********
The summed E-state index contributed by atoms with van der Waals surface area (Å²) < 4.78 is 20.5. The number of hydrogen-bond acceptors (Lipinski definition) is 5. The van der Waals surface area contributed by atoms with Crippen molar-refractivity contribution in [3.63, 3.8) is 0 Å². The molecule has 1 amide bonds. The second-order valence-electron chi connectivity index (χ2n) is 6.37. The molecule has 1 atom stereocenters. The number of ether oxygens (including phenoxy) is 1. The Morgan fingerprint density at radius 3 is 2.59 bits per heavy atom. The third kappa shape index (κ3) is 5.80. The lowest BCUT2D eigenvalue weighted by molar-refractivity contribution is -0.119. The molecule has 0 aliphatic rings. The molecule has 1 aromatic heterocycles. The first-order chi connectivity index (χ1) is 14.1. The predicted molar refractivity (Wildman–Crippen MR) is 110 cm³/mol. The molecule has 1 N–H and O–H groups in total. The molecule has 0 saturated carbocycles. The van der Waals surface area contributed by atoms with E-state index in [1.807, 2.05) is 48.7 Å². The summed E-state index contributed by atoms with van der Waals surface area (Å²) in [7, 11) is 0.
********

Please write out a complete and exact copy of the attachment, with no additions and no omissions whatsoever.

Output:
The summed E-state index contributed by atoms with van der Waals surface area (Å²) < 4.78 is 20.5. The number of hydrogen-bond acceptors (Lipinski definition) is 5. The van der Waals surface area contributed by atoms with Crippen molar-refractivity contribution in [3.63, 3.8) is 0 Å². The molecule has 1 amide bonds. The second-order valence-electron chi connectivity index (χ2n) is 6.37. The molecule has 1 atom stereocenters. The number of ether oxygens (including phenoxy) is 1. The Morgan fingerprint density at radius 3 is 2.59 bits per heavy atom. The third kappa shape index (κ3) is 5.80. The lowest BCUT2D eigenvalue weighted by molar-refractivity contribution is -0.119. The molecule has 0 aliphatic rings. The molecule has 1 aromatic heterocycles. The first-order chi connectivity index (χ1) is 14.1. The predicted molar refractivity (Wildman–Crippen MR) is 110 cm³/mol. The molecule has 1 N–H and O–H groups in total. The molecule has 0 saturated carbocycles. The van der Waals surface area contributed by atoms with E-state index in [1.807, 2.05) is 48.7 Å². The summed E-state index contributed by atoms with van der Waals surface area (Å²) in [7, 11) is 0.